A couple of years ago, the Australian state of Queensland became a beacon to advisory Energy Estate and international renewables developer RES Group. The Moah Creek Renewable Energy Project, the first stage of their gigawatt-scale plan, is now about to be introduced to the community.
Two hundred megawatts of solar, 400 MW of wind, and a minimum 600 MWh of battery energy storage – Energy Estate and Renewable Energy Systems (RES) are finally pushing forward with their planned 2 GW Central Queensland Power (CQP) development in Australia. Initial community drop-in information sessions for the hybrid renewable energy hub, known as the Moah Creek Renewable Energy Project, start next week.
“This is what we do,” Simon Currie, principal at Energy Estate, tells pv magazine Australia, explaining that the company specializes in ambitious hybrid projects that engage with all stakeholders, in the heart of industrial regions with good grid connections.
Energy Estate has more than seven renewable energy projects currently in train, including Walcha Link, a privately funded transmission project that will take most of the 4.5 GW of energy produced by its planned Walcha Energy Project (on which it has partnered with Mirus Wind) to the vicinity of the Hunter Valley’s soon-to-retire Liddell Power station. There it will be used to produce green hydrogen, or it will flow through existing distribution lines to pump up industry in the region with low-cost renewable energy.
Moah Creek will follow a similar plan, with the final combination of generation and storage perhaps still to be adjusted in response to consultations with customers such as Rio Tinto’s Boyne aluminum smelters, which employ more than 900 people on Boyne Island south of Gladstone, or a number of green hydrogen projects in the region.
“Have you seen what’s happening with aluminum prices at the moment?” asks Currie. “They’re off the charts, and the question is how to green it while it’s at those highs, so that people keep their jobs.”
Energy Estate and RES have what they believe is a no-fail shared vision for the central Queensland region, Matt Rebbeck, CEO of RES, said in the first edition of the Moah Creek newsletter last week. “The CQP project … is perfectly positioned to create jobs, deliver low-cost clean energy and support the competitiveness of the region’s existing heavy industry to lead in the capture of domestic and export opportunities in the transforming energy sector,” he wrote.
RES itself has delivered more than 21 GW of renewable energy projects around the world. It will take the lead at the community information sessions in Kalapa, Queensland, next week, given that the majority of Currie’s team is still in lockdown in Sydney.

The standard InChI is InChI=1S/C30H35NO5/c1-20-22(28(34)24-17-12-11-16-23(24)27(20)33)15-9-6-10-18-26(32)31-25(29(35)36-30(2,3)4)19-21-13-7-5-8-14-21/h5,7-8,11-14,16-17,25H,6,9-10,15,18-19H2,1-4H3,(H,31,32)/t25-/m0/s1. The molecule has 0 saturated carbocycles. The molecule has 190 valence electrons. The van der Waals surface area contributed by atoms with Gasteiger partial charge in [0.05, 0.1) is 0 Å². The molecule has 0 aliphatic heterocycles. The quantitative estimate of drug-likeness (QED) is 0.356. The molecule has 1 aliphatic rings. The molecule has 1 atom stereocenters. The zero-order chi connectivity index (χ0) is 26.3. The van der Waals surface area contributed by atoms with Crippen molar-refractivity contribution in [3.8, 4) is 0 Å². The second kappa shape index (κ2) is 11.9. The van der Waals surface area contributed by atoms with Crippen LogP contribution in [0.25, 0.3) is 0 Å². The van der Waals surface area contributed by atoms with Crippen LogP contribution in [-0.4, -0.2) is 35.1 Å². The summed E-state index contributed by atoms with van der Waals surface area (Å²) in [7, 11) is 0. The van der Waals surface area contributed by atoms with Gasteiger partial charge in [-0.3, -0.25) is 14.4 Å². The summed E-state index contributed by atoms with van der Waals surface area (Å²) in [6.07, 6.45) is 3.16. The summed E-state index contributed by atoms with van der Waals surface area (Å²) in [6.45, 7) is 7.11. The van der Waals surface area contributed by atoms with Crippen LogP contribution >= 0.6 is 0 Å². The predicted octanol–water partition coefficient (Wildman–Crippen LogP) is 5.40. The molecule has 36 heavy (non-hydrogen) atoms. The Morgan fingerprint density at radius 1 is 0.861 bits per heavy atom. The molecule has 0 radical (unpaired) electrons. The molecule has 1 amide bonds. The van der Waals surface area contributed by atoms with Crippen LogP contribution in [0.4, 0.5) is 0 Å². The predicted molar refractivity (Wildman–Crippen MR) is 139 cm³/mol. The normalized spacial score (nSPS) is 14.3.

Currie says he’s “a little in love with Gladstone,” because he responds to industrial towns, and the surrounding region is also a drawcard as a major employer, a productivity powerhouse … and a renewable energy opportunity.
“You look at Biloela, which is a cattle and coal town. Rockhampton is an agricultural center, Bundy [Bundaberg] which is traditionally agriculture as well, and then Gladstone. There are phenomenal opportunities,” he says, echoing the beliefs pursued by not-for-profit Beyond Zero Emissions, in its Repowering Manufacturing campaign, which focuses on the Hunter and Gladstone regions, and with which Currie is also affiliated.
He says people in Gladstone and Rockhampton have expressed their support of the Moah Creek project. In discussions with the community and potential offtakers so far, RES and Energy Estate have reminded them that central Queensland has seen it all – including coal and gas extraction – and renewable energy “is not an ideology, it’s just an evolution” of the energy offering.
Currie says the region has the ports and natural resources to take advantage of the energy transition. Where it sits, within the triangle formed by Gladstone, Stanwell and Callide power stations, it also has a workforce that understands energy production.
“I like to build projects close to existing power stations,” he says. “Like we’re doing in the Hunter Valley, because you’ve got the people there who understand power, rather than going out to places in country Australia where no-one has ever run a power station.”
The timeline for the Moah Creek Renewable Energy Project has preliminary ecological surveys under its belt, an indicative site layout, and community engagement is beginning. By late 2022 to early 2023, the partnership hopes to have received a connection to grid offer from Powerlink. And in the 2023-24 period, it anticipates reaching financial close so that construction can commence.
Its message to the surrounding community, expressed in the first newsletter, is that a project of this size will have an impact, not only on regional opportunities, but on the local landscape for decades to come.
“Given that, we are committed to working hard to deliver honest, early, respectful, considered and comprehensive engagement with the host community and all of the other stakeholders,” says Currie.
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